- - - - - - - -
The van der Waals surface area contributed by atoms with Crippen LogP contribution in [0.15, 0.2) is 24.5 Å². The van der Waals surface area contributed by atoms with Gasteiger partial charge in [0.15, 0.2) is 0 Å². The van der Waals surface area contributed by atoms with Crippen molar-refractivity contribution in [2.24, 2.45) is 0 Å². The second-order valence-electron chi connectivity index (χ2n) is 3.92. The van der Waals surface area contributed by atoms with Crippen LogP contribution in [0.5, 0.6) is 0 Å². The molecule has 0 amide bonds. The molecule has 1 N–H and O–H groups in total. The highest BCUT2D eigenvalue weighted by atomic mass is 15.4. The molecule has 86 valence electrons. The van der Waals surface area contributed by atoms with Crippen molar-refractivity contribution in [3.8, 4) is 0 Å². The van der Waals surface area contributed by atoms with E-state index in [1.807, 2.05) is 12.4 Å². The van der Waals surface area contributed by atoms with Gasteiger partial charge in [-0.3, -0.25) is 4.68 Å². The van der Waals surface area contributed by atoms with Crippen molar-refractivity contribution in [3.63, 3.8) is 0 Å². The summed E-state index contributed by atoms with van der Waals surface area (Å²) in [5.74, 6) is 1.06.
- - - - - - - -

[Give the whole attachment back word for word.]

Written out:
The van der Waals surface area contributed by atoms with Crippen LogP contribution in [0.15, 0.2) is 24.5 Å². The van der Waals surface area contributed by atoms with Gasteiger partial charge in [0.15, 0.2) is 0 Å². The van der Waals surface area contributed by atoms with Crippen molar-refractivity contribution in [2.24, 2.45) is 0 Å². The second-order valence-electron chi connectivity index (χ2n) is 3.92. The van der Waals surface area contributed by atoms with Crippen LogP contribution in [0.5, 0.6) is 0 Å². The molecule has 0 amide bonds. The molecule has 1 N–H and O–H groups in total. The highest BCUT2D eigenvalue weighted by atomic mass is 15.4. The molecule has 86 valence electrons. The van der Waals surface area contributed by atoms with Crippen molar-refractivity contribution in [3.8, 4) is 0 Å². The van der Waals surface area contributed by atoms with E-state index in [1.807, 2.05) is 12.4 Å². The van der Waals surface area contributed by atoms with Gasteiger partial charge in [-0.3, -0.25) is 4.68 Å². The van der Waals surface area contributed by atoms with Crippen molar-refractivity contribution in [3.63, 3.8) is 0 Å². The summed E-state index contributed by atoms with van der Waals surface area (Å²) in [5.74, 6) is 1.06.